Police swoop on drug users and thieves in day of action in Nantwich
Police targeted thieves and drug users in a day of action across Nantwich and other towns in East Cheshire.
Five warrants were issued under the Misuse of Drugs Act at various properties in Nantwich, Crewe, Congleton, Macclesfield and Wilmslow.
Teams of officers carried out early morning raids yesterday (April 10) and made arrests for offences including possession with intent to supply controlled drugs, and theft.
In Nantwich, officers focused on snaring and deterring bike thieves, while plain clothes officers tracked down shed burglars.
Inspector Dave Smithers, of Nantwich Police, said: “We have had an increase in calls from the public reporting shed doors are forced or locks broken, but it is often the case homeowners have failed to take the necessary precautions to protect their own property.
“Thieves seize the chance to steal gardening equipment and tools, but predominantly we see that high value bicycles are being stolen, modified and then sold on.”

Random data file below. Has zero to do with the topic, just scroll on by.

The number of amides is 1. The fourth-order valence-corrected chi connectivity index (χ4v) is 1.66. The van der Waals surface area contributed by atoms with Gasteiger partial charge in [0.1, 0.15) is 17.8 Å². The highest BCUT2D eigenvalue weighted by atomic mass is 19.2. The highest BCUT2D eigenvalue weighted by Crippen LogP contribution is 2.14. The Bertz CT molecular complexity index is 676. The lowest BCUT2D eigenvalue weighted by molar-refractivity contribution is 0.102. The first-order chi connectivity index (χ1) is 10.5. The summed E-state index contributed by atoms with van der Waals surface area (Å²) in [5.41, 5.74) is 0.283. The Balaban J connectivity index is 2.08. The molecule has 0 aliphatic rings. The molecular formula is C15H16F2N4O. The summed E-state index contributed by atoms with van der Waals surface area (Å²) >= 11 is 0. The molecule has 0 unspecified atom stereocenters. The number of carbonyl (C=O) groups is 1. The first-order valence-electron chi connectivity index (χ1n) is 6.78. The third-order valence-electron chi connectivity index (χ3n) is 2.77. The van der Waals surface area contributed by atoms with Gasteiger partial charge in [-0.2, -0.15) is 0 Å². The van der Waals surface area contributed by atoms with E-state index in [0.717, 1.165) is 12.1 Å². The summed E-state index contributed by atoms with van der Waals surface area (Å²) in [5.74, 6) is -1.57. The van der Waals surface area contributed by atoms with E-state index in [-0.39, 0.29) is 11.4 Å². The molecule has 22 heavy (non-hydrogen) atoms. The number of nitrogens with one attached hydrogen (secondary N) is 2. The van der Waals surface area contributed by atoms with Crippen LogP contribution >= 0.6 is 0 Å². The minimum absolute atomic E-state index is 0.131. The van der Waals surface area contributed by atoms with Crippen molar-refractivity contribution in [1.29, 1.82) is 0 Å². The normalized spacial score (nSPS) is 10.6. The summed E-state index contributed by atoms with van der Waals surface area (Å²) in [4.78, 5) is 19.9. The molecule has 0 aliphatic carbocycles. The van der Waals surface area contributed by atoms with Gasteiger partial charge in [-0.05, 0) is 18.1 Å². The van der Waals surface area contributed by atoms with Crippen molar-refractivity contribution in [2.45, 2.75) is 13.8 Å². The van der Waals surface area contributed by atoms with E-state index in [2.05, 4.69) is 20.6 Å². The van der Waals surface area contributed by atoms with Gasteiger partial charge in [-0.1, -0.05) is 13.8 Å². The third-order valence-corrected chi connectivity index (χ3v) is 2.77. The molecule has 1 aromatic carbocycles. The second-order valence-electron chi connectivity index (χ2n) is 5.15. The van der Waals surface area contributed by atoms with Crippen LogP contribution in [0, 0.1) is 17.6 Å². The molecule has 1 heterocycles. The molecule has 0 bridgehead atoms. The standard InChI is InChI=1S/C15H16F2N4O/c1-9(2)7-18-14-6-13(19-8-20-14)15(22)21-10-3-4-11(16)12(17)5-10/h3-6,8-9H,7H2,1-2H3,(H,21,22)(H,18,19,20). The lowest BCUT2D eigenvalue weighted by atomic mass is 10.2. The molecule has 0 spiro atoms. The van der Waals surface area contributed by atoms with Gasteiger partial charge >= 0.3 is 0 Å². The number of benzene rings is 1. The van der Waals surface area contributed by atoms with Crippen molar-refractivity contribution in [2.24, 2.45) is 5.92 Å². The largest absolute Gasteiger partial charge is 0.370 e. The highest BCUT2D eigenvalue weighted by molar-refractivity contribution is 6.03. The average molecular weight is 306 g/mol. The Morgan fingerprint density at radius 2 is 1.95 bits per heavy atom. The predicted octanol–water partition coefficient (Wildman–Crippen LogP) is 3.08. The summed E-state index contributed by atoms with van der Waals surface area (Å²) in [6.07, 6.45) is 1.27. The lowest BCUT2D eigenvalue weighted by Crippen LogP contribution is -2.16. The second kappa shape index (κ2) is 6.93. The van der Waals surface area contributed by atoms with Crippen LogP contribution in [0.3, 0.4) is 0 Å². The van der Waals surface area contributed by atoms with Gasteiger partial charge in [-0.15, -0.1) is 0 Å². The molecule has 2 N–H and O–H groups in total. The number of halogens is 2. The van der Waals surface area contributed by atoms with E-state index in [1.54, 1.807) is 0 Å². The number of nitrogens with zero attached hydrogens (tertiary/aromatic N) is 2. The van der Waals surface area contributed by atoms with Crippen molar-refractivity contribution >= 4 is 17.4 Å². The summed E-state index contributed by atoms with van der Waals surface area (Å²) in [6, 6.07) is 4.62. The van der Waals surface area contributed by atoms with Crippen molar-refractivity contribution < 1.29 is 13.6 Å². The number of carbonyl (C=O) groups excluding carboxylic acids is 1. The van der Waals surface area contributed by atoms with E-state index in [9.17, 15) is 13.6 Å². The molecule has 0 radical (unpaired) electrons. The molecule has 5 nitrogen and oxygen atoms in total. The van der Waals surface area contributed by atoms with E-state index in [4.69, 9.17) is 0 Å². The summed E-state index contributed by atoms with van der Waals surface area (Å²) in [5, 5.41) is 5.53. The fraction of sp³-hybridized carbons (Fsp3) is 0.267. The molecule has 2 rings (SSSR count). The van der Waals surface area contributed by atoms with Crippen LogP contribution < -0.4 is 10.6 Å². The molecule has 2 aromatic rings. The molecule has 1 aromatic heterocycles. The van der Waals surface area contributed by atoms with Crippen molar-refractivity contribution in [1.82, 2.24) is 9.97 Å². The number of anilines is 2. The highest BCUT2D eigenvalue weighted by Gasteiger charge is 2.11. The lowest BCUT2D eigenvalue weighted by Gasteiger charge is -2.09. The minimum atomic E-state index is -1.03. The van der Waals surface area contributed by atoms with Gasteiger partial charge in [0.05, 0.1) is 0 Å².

Officers and PCSOs focused on the outskirts of town and around the canal system, where a majority of these crimes have been reported.
Sgt Ian Bennett added: “The crimes reported are all very similar in method and occur in the same area – and we believe the same person − or persons − may be responsible.
“We have gathered a significant amount of intelligence in relation to the persistent problem of shed burglaries.
“I urge local residents to report anyone behaving suspiciously − and to take on board basic crime prevention techniques by keeping your shed secure and installing lighting where necessary.”
In Crewe, officers executed drug warrants at house on Seagull Close.
A man, 25, and woman, 24, were arrested for possession of a class B drug with intent to supply. Drugs with an estimated street value of over £1,500 were seized.
Supt Luke McDonnell, who led the operation, said: “We have co-ordinated this day of action in direct response to the issues that our communities tell us are important to them.
“This type of enforcement takes place every day in our towns and villages − the difference is that the policing activity is more visible and we encourage members of our community to engage with officers who are out and about to discuss any issues that impact their quality of life.”